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Last updated: 19 December 2018

Solar Panel Incentives in 2016

How will the future cuts to solar energy subsidies affect you?

UK Government Announces Cuts 

Ever since the introduction of the Feed in Tariff in 2010, homeowners who decided to invest in solar panels have been significantly helped in repaying them by the government. The FiT scheme originally granted 41.3p per kilowatt hour for the electricity produced by domestic solar panels, over a span of 25 years. The payments have been gradually revised, and people who install solar panels today get 12.92p per kWh. However, these cuts have been a consequence of the sharp fall in photovoltaic prices: a pv system that costs £6000 today would have carried a £15000 price tag in 2010. In view of further price drops, the government has announced another review of solar energy subsidies between the end of 2015 and the new year.

Applications for Solar PV Feed in Tariff Close in March

Read our guide on how you can still benefit from the solar PV Feed in Tariff before it ends in March 2019.

Who will be affected by the review?

Even though both homeowners and businesses will be affected, the latter category will suffer the most. The domestic FiT will not disappear and the rates may decrease, but there has been no confirmation of that, hence they will likely remain at current levels. Businesses and farmers who decided to invest in solar farms, however, will be hit the hardest since the government is planning on removing incentives for large schemes (between 1 and 5 megawatts). Experts predict this will have a strong negative impact on investors who were counting on new community solar systems. Already existing community projects will also be affected, since they usually fall into the 1-5 mW range. The cuts have been justified by the need to lower bills by reducing incentives, but might ultimately hurt companies and slow down the switch to renewables.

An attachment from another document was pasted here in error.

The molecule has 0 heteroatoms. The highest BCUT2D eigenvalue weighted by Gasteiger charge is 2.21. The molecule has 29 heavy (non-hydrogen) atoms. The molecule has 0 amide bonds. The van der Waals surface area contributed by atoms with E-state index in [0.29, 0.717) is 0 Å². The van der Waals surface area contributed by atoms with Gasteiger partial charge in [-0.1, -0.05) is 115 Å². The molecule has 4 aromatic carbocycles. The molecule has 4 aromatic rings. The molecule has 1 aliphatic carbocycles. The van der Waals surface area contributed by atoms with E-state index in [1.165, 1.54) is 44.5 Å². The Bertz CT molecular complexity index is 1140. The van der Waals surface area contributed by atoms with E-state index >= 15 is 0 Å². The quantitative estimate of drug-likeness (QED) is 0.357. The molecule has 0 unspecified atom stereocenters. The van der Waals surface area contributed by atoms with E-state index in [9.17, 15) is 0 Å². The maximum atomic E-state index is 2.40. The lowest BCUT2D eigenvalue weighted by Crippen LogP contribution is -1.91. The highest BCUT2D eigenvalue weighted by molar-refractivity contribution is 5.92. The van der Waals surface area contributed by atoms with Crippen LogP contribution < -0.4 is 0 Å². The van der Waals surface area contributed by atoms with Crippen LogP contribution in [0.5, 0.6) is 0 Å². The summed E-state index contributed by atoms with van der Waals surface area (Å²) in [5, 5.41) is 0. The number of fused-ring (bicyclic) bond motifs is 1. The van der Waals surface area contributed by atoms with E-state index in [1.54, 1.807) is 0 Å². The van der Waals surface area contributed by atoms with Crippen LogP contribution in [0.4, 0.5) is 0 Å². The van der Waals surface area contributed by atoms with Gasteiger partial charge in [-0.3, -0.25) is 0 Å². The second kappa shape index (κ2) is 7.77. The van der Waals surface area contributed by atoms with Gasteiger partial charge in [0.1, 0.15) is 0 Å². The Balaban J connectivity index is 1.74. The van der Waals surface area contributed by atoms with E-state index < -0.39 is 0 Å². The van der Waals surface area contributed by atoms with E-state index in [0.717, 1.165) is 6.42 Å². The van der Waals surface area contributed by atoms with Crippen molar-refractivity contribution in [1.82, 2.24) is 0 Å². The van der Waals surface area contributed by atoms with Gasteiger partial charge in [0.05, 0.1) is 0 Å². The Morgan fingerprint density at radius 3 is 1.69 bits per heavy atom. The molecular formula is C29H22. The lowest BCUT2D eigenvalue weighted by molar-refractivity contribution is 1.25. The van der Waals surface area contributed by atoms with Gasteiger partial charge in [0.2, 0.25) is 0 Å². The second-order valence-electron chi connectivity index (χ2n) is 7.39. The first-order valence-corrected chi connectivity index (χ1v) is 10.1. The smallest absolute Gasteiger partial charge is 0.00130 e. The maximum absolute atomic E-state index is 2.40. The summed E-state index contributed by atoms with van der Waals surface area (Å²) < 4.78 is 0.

Is it still worth it to install solar panels?

The future of the FiT is uncertain, but there has been no indication that it will disappear anytime soon. The only change that has been announced so far relates to pre-accreditation rules for developers, meaning that projects will not be guaranteed the benefits from the scheme before they are built, but that will not affect homeowners. However, if you are considering to install solar panels, doing that before the end of the year would be the smartest choice and guarantee the 20-years payments at current rates. People living in the south will get the best savings out of the investment, but solar panels still guarantee a good income and savings to any household in the country.

What if I already have solar panels installed?

If you already have a solar system on your roof, future cuts will not affect you at all. The FiT payments are guaranteed for a period of 20 to 25 years depending on the year of installation.

In other words, the incentives review is bad news for companies and community projects, both existing and in the works, but homeowners shouldn’t worry. Those who already own panels will be completely unaffected, while future buyers might see some small changes.

Read More: Solar Panels in the UK